Little Tickles first look: an unflinching exploration of abuse and therapy

Andrea Bescond’s impressive debut feature about a dancer who seeks out a therapist to help her come to terms with childhood abuse is an ode to the restorative powers of the arts.

Rebecca Harrison

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Cyrille Mairesse as Odette (as a child) in Little Tickles (Les Chatouilles)

Cyrille Mairesse as Odette (as a child) in Little Tickles (Les Chatouilles)

At a time when the concept of the auteur is rightly being challenged – overturned, even, as the notion of the great white male artist loses critical and cultural currency – Andréa Bescond perhaps deserves the accolade. She is the writer, co-director (with Eric Métayer) and star of Little Tickles (Les Chatouilles, based on her successful stage play of the same name), a narratively and stylistically ambitious film that tells the story of Odette, a dancer who seeks out a therapist (Carole Franck) to help her come to terms with the sexual abuse she suffered as a child.

Oscillating between the past and present, the film reveals how Odette is groomed and assaulted by a family friend (Pierre Deladonchamps), who showers her with gifts and rapes her while her unsuspecting parents are in another room. These scenes are carefully handled and although we see enough to confirm Odette’s story, we never see too much – unlike the adults around her who apparently see nothing of the abuse.

Some of the most disturbing scenes actually play out when her tormentor is not present: for example, when her mother finds a sticky towel and blames Odette for making a mess, insisting that the little girl keeps using the soiled item as punishment. By doing so, the film cleverly demonstrates the far-reaching effects of abuse, which can impact the most mundane moments in people’s lives.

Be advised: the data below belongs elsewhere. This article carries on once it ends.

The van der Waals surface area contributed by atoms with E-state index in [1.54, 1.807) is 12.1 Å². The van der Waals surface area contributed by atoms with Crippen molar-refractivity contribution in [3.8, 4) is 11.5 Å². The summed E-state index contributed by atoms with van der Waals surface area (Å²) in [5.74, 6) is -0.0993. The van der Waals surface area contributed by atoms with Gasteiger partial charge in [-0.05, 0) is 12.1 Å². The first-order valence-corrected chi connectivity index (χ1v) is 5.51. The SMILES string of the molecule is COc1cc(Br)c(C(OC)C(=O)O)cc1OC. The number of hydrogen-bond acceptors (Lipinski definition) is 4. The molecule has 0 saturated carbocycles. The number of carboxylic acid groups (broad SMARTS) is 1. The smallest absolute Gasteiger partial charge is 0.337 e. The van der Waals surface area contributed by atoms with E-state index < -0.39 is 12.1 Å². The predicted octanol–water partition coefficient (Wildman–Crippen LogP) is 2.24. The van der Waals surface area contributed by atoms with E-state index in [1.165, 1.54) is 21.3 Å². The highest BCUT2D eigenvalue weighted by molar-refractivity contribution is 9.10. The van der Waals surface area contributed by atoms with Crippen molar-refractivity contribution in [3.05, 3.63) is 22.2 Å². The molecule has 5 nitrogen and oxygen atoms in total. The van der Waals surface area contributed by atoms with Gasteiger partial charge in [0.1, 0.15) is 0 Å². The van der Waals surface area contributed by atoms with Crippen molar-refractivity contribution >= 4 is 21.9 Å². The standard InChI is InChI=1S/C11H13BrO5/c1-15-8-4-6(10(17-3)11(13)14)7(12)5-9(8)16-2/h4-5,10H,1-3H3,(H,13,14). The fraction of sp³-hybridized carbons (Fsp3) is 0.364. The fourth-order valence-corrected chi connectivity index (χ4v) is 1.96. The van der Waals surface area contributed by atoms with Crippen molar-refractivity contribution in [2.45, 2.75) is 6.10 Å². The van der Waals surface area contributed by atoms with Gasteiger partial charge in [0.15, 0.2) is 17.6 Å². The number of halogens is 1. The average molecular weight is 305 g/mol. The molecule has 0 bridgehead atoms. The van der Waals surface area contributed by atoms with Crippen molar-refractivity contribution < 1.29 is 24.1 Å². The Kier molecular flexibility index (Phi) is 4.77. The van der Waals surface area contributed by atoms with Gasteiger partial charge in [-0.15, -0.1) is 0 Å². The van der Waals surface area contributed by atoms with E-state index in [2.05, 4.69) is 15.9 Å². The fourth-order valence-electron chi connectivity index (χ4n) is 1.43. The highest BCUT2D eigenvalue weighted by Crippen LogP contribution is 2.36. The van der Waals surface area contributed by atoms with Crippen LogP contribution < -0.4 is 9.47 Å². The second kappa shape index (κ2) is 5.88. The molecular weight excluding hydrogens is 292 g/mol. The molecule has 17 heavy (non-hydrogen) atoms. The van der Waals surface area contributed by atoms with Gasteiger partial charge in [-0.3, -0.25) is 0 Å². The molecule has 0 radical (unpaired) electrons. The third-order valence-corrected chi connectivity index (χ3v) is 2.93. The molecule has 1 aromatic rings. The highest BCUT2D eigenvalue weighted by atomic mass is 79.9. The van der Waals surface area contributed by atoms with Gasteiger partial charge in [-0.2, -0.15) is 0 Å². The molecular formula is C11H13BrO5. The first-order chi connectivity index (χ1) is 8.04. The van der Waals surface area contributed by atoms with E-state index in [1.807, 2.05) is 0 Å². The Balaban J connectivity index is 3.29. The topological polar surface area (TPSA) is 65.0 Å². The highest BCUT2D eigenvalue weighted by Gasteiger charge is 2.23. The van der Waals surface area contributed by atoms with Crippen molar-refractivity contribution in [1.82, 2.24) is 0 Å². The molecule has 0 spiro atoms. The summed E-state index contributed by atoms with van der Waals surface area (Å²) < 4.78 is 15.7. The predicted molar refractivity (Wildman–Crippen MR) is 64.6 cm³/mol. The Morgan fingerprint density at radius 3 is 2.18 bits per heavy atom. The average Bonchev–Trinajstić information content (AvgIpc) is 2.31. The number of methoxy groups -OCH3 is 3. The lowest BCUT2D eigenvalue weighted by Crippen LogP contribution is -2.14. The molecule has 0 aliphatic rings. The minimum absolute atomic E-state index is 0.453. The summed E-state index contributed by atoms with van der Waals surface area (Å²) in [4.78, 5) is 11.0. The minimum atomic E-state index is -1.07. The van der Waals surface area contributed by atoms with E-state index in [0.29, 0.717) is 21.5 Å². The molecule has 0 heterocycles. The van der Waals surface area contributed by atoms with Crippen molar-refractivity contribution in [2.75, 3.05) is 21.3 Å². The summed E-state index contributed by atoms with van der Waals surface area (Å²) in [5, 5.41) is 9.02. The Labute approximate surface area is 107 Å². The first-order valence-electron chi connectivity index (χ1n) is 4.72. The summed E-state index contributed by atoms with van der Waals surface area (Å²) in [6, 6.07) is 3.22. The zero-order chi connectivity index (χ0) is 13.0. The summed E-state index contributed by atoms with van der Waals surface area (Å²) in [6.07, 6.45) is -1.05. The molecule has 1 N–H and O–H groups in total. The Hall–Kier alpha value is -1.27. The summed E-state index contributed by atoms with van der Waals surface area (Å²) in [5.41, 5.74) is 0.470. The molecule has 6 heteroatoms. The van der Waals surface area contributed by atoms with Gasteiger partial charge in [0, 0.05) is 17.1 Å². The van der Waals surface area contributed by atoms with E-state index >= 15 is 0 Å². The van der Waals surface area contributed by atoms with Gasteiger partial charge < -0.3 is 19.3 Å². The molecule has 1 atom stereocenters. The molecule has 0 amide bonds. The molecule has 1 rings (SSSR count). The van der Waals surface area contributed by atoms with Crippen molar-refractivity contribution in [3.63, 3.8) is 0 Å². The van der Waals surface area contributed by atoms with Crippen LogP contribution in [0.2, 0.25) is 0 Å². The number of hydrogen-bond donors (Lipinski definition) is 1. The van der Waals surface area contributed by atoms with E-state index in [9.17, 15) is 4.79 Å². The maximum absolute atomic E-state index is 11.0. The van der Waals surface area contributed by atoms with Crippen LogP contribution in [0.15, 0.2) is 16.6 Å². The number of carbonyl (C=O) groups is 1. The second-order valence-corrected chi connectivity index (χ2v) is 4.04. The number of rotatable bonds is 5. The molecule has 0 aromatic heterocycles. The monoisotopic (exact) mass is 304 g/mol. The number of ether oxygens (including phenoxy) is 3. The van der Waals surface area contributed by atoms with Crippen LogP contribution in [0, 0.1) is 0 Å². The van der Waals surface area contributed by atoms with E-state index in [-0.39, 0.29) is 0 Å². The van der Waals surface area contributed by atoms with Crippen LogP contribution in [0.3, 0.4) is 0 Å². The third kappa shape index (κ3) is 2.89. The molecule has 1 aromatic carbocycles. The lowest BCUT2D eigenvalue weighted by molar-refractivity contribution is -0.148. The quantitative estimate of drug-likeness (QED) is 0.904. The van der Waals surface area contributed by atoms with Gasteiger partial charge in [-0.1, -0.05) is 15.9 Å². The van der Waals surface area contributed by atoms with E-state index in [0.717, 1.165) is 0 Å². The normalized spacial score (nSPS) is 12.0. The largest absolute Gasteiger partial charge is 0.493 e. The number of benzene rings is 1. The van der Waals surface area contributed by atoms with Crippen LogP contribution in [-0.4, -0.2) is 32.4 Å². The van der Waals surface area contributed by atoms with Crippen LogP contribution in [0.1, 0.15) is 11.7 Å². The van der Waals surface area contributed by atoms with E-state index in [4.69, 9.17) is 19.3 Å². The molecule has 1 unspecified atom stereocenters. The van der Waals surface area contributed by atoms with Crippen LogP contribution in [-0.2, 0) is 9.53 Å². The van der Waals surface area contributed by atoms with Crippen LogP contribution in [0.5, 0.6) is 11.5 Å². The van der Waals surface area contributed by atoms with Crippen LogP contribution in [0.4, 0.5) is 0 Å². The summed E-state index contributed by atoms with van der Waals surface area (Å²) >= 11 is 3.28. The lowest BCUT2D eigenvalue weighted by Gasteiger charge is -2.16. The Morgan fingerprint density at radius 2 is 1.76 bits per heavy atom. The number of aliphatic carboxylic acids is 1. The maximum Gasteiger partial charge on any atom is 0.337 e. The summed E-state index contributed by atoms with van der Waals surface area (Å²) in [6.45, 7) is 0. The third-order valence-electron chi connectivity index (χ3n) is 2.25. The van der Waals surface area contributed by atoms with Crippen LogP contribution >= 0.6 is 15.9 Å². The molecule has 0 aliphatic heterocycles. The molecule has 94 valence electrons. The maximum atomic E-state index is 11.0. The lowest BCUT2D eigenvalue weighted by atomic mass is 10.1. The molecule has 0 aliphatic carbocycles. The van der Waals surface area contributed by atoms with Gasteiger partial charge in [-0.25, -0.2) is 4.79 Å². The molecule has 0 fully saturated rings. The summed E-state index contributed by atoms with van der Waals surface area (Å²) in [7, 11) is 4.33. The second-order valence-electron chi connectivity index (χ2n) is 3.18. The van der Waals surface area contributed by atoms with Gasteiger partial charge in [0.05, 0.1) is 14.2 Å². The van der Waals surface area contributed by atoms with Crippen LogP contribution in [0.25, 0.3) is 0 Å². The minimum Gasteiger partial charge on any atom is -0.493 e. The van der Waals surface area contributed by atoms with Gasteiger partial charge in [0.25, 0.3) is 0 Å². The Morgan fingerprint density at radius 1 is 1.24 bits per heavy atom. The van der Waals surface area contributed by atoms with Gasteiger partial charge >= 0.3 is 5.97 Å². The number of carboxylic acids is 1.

Little Tickles (2018)

While the narrative shifts between the present day and the past, with Odette appearing as an adult and a child, it would be wrong to say that the film is told through flashback. Instead, Bescond seamlessly shifts between the two temporalities by setting the action in Odette’s memory. Her adult self frequently appears as a commentator in her childhood scenes, alongside her therapist, and so past traumas are always very much in the present, forcing her to live these experiences over and over again.

Dance is also central to Odette’s story, with ballet offering her a mastery over her body that her abuser has denied, and more abstract, contemporary dance sequences providing emotional escape and a form of self-expression. All her life, other people have attempted to tell her who she is and what she wants to say, with her dance teacher deciding her abstract performance is about a little girl in the Holocaust, and her mother (Karin Viard) questioning her motives and undermining her. The mother is, in fact, the one character that I struggled to fully believe in; unfeeling and mean, she’s like a pantomime villain and played without sympathy.

Nevertheless, the story is honest and well observed. Through dance, the spoken word and, indeed, through film, Odette is able to tell her own truth, and so Les Chatouilles is as much an ode to the restorative powers of the arts as it is an unflinching exploration of abuse and therapy. Confident and startling debut, Bescond and Métayer’s film will make you laugh and cry. It is a thoroughly compelling and necessary story in the era of #MeToo, and one that will no doubt be important to survivors of abuse as well as film lovers.

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